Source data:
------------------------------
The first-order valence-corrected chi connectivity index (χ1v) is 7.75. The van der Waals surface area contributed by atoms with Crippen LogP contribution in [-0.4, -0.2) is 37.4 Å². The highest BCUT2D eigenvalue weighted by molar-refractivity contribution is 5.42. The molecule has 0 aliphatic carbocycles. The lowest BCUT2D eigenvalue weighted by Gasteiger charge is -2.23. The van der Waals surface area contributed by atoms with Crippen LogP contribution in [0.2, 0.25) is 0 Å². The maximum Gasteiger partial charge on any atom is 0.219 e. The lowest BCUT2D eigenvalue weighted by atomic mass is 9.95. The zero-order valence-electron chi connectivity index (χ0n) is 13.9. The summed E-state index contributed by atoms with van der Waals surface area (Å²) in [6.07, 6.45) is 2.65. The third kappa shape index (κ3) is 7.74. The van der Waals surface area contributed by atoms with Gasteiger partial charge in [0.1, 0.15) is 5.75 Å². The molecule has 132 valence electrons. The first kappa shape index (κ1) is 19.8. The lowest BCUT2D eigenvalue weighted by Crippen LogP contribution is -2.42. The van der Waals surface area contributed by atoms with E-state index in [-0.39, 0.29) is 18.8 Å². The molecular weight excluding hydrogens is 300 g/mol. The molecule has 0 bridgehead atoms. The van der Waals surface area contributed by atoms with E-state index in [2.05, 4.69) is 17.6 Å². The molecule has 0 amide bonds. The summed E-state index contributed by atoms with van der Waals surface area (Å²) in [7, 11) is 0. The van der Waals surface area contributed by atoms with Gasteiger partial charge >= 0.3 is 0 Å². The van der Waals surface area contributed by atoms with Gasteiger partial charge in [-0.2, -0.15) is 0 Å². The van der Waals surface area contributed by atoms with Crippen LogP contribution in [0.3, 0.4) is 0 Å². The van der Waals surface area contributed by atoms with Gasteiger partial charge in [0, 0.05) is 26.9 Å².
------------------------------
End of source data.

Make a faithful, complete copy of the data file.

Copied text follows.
The first-order valence-corrected chi connectivity index (χ1v) is 7.75. The van der Waals surface area contributed by atoms with Crippen LogP contribution in [-0.4, -0.2) is 37.4 Å². The highest BCUT2D eigenvalue weighted by molar-refractivity contribution is 5.42. The molecule has 0 aliphatic carbocycles. The lowest BCUT2D eigenvalue weighted by Gasteiger charge is -2.23. The van der Waals surface area contributed by atoms with Crippen LogP contribution in [0.2, 0.25) is 0 Å². The maximum Gasteiger partial charge on any atom is 0.219 e. The lowest BCUT2D eigenvalue weighted by atomic mass is 9.95. The zero-order valence-electron chi connectivity index (χ0n) is 13.9. The summed E-state index contributed by atoms with van der Waals surface area (Å²) in [6.07, 6.45) is 2.65. The third kappa shape index (κ3) is 7.74. The van der Waals surface area contributed by atoms with Gasteiger partial charge in [0.1, 0.15) is 5.75 Å². The molecule has 132 valence electrons. The first kappa shape index (κ1) is 19.8. The lowest BCUT2D eigenvalue weighted by Crippen LogP contribution is -2.42. The van der Waals surface area contributed by atoms with E-state index in [-0.39, 0.29) is 18.8 Å². The molecular weight excluding hydrogens is 300 g/mol. The molecule has 0 bridgehead atoms. The van der Waals surface area contributed by atoms with E-state index in [2.05, 4.69) is 17.6 Å². The molecule has 0 amide bonds. The summed E-state index contributed by atoms with van der Waals surface area (Å²) in [7, 11) is 0. The van der Waals surface area contributed by atoms with Gasteiger partial charge >= 0.3 is 0 Å². The van der Waals surface area contributed by atoms with Gasteiger partial charge in [-0.2, -0.15) is 0 Å². The van der Waals surface area contributed by atoms with Crippen LogP contribution in [0.3, 0.4) is 0 Å². The van der Waals surface area contributed by atoms with Gasteiger partial charge in [0, 0.05) is 26.9 Å².